Clever Overwatch trick will help Lucio avoid damage on Dorado - Dexerto

Clever Overwatch trick will help Lucio avoid damage on Dorado

Published: 18/Mar/2019 15:24 Updated: 7/Oct/2020 16:18

by Matt Porter


An ingenious Overwatch player has found a way to utilize some of Lucio’s abilities to avoid damage on Dorado.

Dorado is a map set in Mexico during the Festival de la Luz, which celebrates the end of the Omnic Crisis that destroyed much of the country’s infrastructure and utilities.


Escort is the gamemode of choice for this map, meaning one team must get the payload from one side of the map to the other, with the opposing team trying to stop them. Once the match is over, players swap sides giving both teams an equal opportunity to secure the victory.

This trick will help players avoid damage on Dorado.


Now, a clever Overwatch fan has found a way to use Lucio’s Wall Ride ability to scale up the map and avoid damage – and possibly even launch a sneak attack on opposing players.

The sneaky maneuver requires players to be inside the interior portion of Dorado, and use Lucio’s Wall Ride to start climbing up the walls to gain elevation quickly. Once you are high enough, you should be able to jump across to the large cylindrical pylon in the center of the room, and then use Wall Ride to run around the pole without falling.

You can watch a full clip on how to pull off the trick in the video, provided by Reddit user Padrillium, below.


Found this little trick on dorado. Dunno if it could be usefull. from r/LucioRollouts

Overwatch fans in the comments state that this is likely the best way to avoid an EMP on Dorado if you’re playing as Lucio, or to escape from a possible team wipe.

It’s currently unclear as to whether or not this is an intended area for players to use for protection in Overwatch, but it might be worth taking advantage of it now before Blizzard decides to patch it.


Jeff Kaplan reveals his ideal competitive Overwatch meta

Published: 8/Oct/2020 3:13

by Theo Salaun


Blizzard Entertainment’s Vice President and Overwatch’s beloved Game Director Jeff Kaplan has revealed what he thinks is the ideal competitive meta for the expansive title.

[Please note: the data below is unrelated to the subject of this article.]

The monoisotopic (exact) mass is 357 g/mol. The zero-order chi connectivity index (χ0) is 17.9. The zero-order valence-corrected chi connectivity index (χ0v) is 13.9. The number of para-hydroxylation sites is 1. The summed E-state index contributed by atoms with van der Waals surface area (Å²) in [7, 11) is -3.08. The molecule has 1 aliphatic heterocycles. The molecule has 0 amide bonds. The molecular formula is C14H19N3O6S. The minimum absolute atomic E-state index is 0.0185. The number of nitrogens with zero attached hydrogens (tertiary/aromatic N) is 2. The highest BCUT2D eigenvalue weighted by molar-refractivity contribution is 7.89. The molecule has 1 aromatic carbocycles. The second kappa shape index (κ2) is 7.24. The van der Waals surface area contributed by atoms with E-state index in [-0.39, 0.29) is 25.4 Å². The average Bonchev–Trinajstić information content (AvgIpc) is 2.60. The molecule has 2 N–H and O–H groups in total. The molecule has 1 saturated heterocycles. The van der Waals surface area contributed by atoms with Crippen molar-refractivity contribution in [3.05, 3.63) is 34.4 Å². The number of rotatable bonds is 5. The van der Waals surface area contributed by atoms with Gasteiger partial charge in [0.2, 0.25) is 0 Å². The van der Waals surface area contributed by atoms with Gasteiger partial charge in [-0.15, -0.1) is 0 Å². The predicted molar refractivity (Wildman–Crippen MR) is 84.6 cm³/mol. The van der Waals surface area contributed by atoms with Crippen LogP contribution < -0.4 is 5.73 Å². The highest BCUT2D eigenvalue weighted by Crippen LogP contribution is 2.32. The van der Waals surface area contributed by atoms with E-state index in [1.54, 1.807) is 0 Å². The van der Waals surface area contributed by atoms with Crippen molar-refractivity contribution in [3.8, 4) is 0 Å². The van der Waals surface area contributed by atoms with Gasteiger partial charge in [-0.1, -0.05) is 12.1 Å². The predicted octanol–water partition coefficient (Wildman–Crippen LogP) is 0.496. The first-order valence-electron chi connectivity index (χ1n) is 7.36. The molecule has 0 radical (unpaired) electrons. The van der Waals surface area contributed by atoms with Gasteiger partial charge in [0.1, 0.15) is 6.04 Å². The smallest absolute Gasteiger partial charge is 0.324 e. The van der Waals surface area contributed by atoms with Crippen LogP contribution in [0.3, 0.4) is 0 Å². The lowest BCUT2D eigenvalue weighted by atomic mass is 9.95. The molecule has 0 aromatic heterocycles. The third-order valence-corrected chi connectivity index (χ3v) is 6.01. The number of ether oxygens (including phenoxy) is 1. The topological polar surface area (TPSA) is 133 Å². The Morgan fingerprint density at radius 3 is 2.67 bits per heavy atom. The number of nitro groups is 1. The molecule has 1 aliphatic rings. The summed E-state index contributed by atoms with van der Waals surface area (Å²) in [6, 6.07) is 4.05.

Overwatch exists in many forms, from its highest ranks to its lowest, but the game’s competitive meta at the professional level has also varied greatly since the original release back in May 2016. 


In the olden days, teams prioritized dive compositions led by Winston’s jumps and Tracer’s blinks. Then, in 2019, fans around the world either groaned or cheered as the divisive GOATS meta took center-stage, featuring a hefty squad built entirely with tanks and supports. 

Now, Kaplan is explaining his perspective on the game’s ideal state, following criticisms he levied back in July against the game’s double-shield reliance. Examining the game’s departure from a static, Orisa and Sigma-dependent environment, he dissects his compository ideology. 

Brigitte stuns Junkrat on Volskaya
Blizzard Entertainment
Barriers have held an uncomfortably powerful role in Overwatch for a long time.

As discussed in an interview with the Loadout, Kaplan is both aware of the professional scene’s interests and the casual base’s tendencies. Coupling those factors, he believes the game is at its best when there is some blend of high skill caps and diverse team compositions.

“The most ideal, healthiest state of the game is when the meta is somewhat fluid, when the meta is more map dependent or team match up dependent than it is static. We’ve all seen those moments when the meta has been completely static and all six players will just play the same six heroes every time. I think that’s fun from a mastery standpoint, but I think it’s a lot more exciting for viewers when creativity and curiosity come into play,” he said.

When Kaplan refers to a “static” meta, the simplest example is 2019’s GOATS, where three healers (Brigitte, Lucio, and Moira) were coupled with three tanks (D.Va, Reinhardt, and Zarya) and would barrel into opponents.


It took tremendous teamwork to be pulled off successfully against other professional teams, but many fans considered it more tedious than entertaining after months of gameplay.

In its current state, Overwatch is not completely balanced, but there is a degree of variety to it. That diversity seen in the Overwatch League spans downward into the casual ranks. Kaplan indicates that this is in line with his department’s hopes.

“I think most of our players would say in the ideal meta, all our heroes would be viable in some way competitively. I think as a competitive goal from a game designing and game balancing perspective that is extremely challenging, but it’s obviously what we strive to achieve.”


While he assures that Overwatch would be completely balanced in an ideal world, in the meantime, his team would at least like to push toward a game that varies to some extent based on coaching, player preference, and map.

It remains to be seen if current and upcoming patches can accomplish that, but Kaplan’s emphasis on “fluidity” is a welcome driving force.